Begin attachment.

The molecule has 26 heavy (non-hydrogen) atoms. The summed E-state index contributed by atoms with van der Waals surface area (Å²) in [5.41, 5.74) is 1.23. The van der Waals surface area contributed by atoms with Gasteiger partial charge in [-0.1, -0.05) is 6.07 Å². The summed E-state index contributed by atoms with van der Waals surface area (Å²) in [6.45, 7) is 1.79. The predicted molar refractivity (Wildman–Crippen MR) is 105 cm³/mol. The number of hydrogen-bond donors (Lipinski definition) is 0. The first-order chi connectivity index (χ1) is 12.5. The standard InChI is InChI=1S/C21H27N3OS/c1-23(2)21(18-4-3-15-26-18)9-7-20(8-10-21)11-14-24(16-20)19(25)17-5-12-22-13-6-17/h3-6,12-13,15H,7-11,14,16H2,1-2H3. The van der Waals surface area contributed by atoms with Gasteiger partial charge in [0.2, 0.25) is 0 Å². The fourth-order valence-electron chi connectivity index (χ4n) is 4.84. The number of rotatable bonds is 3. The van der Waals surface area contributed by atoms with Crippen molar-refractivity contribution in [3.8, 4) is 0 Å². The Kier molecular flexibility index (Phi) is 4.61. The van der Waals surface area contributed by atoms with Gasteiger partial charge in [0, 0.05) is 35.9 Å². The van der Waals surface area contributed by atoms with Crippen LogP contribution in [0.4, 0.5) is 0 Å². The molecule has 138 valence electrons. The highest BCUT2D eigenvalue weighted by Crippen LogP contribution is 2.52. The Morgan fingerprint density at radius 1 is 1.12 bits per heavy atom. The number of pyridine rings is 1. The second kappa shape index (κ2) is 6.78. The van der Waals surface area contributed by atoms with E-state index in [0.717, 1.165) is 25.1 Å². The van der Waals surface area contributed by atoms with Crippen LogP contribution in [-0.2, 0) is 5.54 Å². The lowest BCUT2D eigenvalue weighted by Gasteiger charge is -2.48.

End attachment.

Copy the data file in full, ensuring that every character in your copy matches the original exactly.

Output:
The molecule has 26 heavy (non-hydrogen) atoms. The summed E-state index contributed by atoms with van der Waals surface area (Å²) in [5.41, 5.74) is 1.23. The van der Waals surface area contributed by atoms with Gasteiger partial charge in [-0.1, -0.05) is 6.07 Å². The summed E-state index contributed by atoms with van der Waals surface area (Å²) in [6.45, 7) is 1.79. The predicted molar refractivity (Wildman–Crippen MR) is 105 cm³/mol. The number of hydrogen-bond donors (Lipinski definition) is 0. The first-order chi connectivity index (χ1) is 12.5. The standard InChI is InChI=1S/C21H27N3OS/c1-23(2)21(18-4-3-15-26-18)9-7-20(8-10-21)11-14-24(16-20)19(25)17-5-12-22-13-6-17/h3-6,12-13,15H,7-11,14,16H2,1-2H3. The van der Waals surface area contributed by atoms with Gasteiger partial charge in [0.2, 0.25) is 0 Å². The fourth-order valence-electron chi connectivity index (χ4n) is 4.84. The number of rotatable bonds is 3. The van der Waals surface area contributed by atoms with Crippen molar-refractivity contribution in [3.8, 4) is 0 Å². The Kier molecular flexibility index (Phi) is 4.61. The van der Waals surface area contributed by atoms with Gasteiger partial charge in [0, 0.05) is 35.9 Å². The van der Waals surface area contributed by atoms with Crippen LogP contribution in [0.4, 0.5) is 0 Å². The molecule has 138 valence electrons. The highest BCUT2D eigenvalue weighted by Crippen LogP contribution is 2.52. The Morgan fingerprint density at radius 1 is 1.12 bits per heavy atom. The number of pyridine rings is 1. The second kappa shape index (κ2) is 6.78. The van der Waals surface area contributed by atoms with E-state index in [0.717, 1.165) is 25.1 Å². The van der Waals surface area contributed by atoms with Crippen LogP contribution in [-0.2, 0) is 5.54 Å². The lowest BCUT2D eigenvalue weighted by Gasteiger charge is -2.48.